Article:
2 Sahin U, Koslowski M, Dhaene K, et al. Claudin-18 splice variant 2 is a pan-cancer target suitable for therapeutic antibody development. Clin Cancer Res 2008;14(23):7624-34.
3 Niimi T, Nagashima K, Ward J, et al. Claudin-18, a novel downstream target gene for the T/EBP/NKX2.1 homeodomain transcription factor, encodes lung- and stomach-specific isoforms through alternative splicing. Mol Cell Biol 2001;21(21):7380-90.
4 Türeci O, Sahin U, Schulze-Bergkamen H, et al. A multicentre, phase IIa study of zolbetuximab as a single agent in patients with recurrent or refractory advanced adenocarcinoma of the stomach or lower oesophagus: the MONO study. Ann Oncol 2019;30(9):1487-95.
5 Rohde C, Yamaguchi R, Mukhina S, Sahin U, Itoh K, Türeci Ö. Comparison of Claudin 18.2 expression in primary tumors and lymph nodes metastases in Japanese patients with gastric adenocarcinoma. Jpn J Clin Oncol 2019;49(9):870-6.
6 Data on file. Northbrook, Ill. Astellas Pharma Inc.
7 National Cancer Institute. Gastric cancer treatment (PDQ®): patient version (08-24-2021). https://www.cancer.gov/types/stomach/patient/stomach-treatment-pdq. Accessed 12-14-2022.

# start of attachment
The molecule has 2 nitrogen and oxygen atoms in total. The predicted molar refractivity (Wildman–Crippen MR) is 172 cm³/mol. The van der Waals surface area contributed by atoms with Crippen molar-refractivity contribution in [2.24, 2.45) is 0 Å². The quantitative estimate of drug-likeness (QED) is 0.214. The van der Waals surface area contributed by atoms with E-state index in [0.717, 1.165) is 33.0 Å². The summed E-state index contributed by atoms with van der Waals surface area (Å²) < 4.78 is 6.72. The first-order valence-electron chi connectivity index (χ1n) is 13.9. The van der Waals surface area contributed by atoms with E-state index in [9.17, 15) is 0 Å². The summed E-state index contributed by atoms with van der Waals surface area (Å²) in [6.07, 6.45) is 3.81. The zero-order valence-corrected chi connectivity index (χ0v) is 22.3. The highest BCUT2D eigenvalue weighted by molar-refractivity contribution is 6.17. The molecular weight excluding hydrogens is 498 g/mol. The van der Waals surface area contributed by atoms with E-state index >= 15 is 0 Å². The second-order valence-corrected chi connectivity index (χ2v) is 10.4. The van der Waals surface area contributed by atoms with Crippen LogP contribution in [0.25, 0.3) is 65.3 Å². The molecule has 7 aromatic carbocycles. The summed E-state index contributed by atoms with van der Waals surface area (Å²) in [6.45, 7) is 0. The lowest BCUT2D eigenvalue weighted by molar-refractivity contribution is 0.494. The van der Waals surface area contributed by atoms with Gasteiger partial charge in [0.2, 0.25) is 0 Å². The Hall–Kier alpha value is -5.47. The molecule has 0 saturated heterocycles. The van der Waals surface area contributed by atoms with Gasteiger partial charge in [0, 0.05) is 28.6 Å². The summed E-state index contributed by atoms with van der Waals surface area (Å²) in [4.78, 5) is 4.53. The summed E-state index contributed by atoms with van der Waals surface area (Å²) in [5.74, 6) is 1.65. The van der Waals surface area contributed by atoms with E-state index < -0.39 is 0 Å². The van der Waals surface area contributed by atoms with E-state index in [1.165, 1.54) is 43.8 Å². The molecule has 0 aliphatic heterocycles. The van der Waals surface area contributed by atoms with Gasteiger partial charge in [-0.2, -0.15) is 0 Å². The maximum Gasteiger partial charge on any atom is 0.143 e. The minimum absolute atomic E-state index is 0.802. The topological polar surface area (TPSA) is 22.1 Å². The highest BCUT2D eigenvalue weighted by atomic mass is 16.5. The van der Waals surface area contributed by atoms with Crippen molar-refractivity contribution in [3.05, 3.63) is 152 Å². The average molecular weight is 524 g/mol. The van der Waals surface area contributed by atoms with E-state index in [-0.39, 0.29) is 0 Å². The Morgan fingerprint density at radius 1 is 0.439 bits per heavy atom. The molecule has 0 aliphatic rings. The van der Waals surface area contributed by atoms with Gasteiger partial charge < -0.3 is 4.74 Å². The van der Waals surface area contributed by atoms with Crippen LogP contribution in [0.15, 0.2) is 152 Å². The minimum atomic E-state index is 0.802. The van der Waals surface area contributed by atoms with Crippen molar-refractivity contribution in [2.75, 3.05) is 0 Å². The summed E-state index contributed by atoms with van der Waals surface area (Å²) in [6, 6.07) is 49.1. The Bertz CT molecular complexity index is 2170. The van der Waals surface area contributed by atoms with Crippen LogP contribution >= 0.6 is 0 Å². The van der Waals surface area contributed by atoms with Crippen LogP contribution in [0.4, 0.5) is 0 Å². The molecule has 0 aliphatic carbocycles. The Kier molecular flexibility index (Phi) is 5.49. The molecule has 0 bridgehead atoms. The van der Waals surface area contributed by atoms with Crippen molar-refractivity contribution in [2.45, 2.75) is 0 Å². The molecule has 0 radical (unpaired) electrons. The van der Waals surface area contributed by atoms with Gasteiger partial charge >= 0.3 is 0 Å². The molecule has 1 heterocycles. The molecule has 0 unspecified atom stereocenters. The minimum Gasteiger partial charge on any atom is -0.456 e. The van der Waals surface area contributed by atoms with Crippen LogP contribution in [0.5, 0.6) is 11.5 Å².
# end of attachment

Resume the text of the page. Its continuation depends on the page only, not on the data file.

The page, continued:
8 National Cancer Institute. Surveillance, Epidemiology, and End Results Program. Cancer stat facts: stomach cancer. https://seer.cancer.gov/statfacts/html/stomach.html. Accessed 12-14-2022.
9 American Cancer Society. Cancer Facts & Figures 2022. https://www.cancer.org/content/dam/cancer-org/research/cancer-facts-and-statistics/annual-cancer-facts-and-figures/2022/2022-cancer-facts-and-figures.pdf. Accessed 12-14-22.
10 Sung H, Ferlay J, Siegel RL, et al. Global cancer statistics 2020: GLOBOCAN estimates of incidence and mortality worldwide for 36 cancers in 185 countries. CA Cancer J Clin 2021;71(3):209-49.
11 American Cancer Society. Signs and symptoms of stomach cancer (01-22-2021). https://www.cancer.org/cancer/stomach-cancer/detection-diagnosis-staging/signs-symptoms.html. Accessed 12-14-2022.
12 American Cancer Society. Esophageal cancer risk factors (06-09-2020). https://www.cancer.org/cancer/esophagus-cancer/causes-risks-prevention/risk-factors.html. Accessed 12-14-2022.
13 American Cancer Society. About esophagus cancer (03-20-2020). https://www.cancer.org/content/dam/CRC/PDF/Public/8614.00.pdf. Accessed 12-14-2022.